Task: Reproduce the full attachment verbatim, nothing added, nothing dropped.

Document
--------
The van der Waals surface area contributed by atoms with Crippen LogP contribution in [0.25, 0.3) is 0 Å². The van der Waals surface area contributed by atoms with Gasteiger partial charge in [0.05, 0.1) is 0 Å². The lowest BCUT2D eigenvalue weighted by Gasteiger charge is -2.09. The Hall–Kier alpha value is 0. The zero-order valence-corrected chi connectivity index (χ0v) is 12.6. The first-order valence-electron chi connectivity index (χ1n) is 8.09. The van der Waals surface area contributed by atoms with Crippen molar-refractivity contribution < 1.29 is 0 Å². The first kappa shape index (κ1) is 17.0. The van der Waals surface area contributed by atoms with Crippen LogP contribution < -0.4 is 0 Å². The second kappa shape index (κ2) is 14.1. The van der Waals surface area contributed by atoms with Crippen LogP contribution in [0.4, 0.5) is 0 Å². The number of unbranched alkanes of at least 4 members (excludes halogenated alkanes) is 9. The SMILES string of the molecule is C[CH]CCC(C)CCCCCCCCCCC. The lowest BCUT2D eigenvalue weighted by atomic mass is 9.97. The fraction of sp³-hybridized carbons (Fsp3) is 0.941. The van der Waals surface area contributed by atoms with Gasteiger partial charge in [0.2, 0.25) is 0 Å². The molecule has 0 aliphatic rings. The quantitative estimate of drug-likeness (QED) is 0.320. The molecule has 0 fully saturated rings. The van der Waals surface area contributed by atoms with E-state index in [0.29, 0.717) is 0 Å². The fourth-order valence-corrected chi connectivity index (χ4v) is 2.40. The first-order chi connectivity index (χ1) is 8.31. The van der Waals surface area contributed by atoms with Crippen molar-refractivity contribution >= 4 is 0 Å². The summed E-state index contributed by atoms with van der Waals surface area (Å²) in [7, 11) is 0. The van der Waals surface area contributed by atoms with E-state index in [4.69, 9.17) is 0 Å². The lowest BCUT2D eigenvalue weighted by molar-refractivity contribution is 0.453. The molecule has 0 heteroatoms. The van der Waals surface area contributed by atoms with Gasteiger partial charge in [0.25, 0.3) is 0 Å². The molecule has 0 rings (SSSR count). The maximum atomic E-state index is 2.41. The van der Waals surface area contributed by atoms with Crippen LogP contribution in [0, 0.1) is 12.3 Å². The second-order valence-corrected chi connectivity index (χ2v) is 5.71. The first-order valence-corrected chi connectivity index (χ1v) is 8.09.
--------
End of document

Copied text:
The van der Waals surface area contributed by atoms with Crippen LogP contribution in [0.25, 0.3) is 0 Å². The van der Waals surface area contributed by atoms with Gasteiger partial charge in [0.05, 0.1) is 0 Å². The lowest BCUT2D eigenvalue weighted by Gasteiger charge is -2.09. The Hall–Kier alpha value is 0. The zero-order valence-corrected chi connectivity index (χ0v) is 12.6. The first-order valence-electron chi connectivity index (χ1n) is 8.09. The van der Waals surface area contributed by atoms with Crippen molar-refractivity contribution < 1.29 is 0 Å². The first kappa shape index (κ1) is 17.0. The van der Waals surface area contributed by atoms with Crippen LogP contribution < -0.4 is 0 Å². The second kappa shape index (κ2) is 14.1. The van der Waals surface area contributed by atoms with Crippen LogP contribution in [0.4, 0.5) is 0 Å². The number of unbranched alkanes of at least 4 members (excludes halogenated alkanes) is 9. The SMILES string of the molecule is C[CH]CCC(C)CCCCCCCCCCC. The lowest BCUT2D eigenvalue weighted by atomic mass is 9.97. The fraction of sp³-hybridized carbons (Fsp3) is 0.941. The van der Waals surface area contributed by atoms with Gasteiger partial charge in [0.2, 0.25) is 0 Å². The molecule has 0 aliphatic rings. The quantitative estimate of drug-likeness (QED) is 0.320. The molecule has 0 fully saturated rings. The van der Waals surface area contributed by atoms with E-state index in [0.29, 0.717) is 0 Å². The fourth-order valence-corrected chi connectivity index (χ4v) is 2.40. The first-order chi connectivity index (χ1) is 8.31. The van der Waals surface area contributed by atoms with Crippen molar-refractivity contribution >= 4 is 0 Å². The summed E-state index contributed by atoms with van der Waals surface area (Å²) in [7, 11) is 0. The van der Waals surface area contributed by atoms with E-state index in [4.69, 9.17) is 0 Å². The lowest BCUT2D eigenvalue weighted by molar-refractivity contribution is 0.453. The molecule has 0 heteroatoms. The van der Waals surface area contributed by atoms with Gasteiger partial charge in [0.25, 0.3) is 0 Å². The molecule has 0 rings (SSSR count). The maximum atomic E-state index is 2.41. The van der Waals surface area contributed by atoms with Crippen LogP contribution in [0, 0.1) is 12.3 Å². The second-order valence-corrected chi connectivity index (χ2v) is 5.71. The first-order valence-corrected chi connectivity index (χ1v) is 8.09.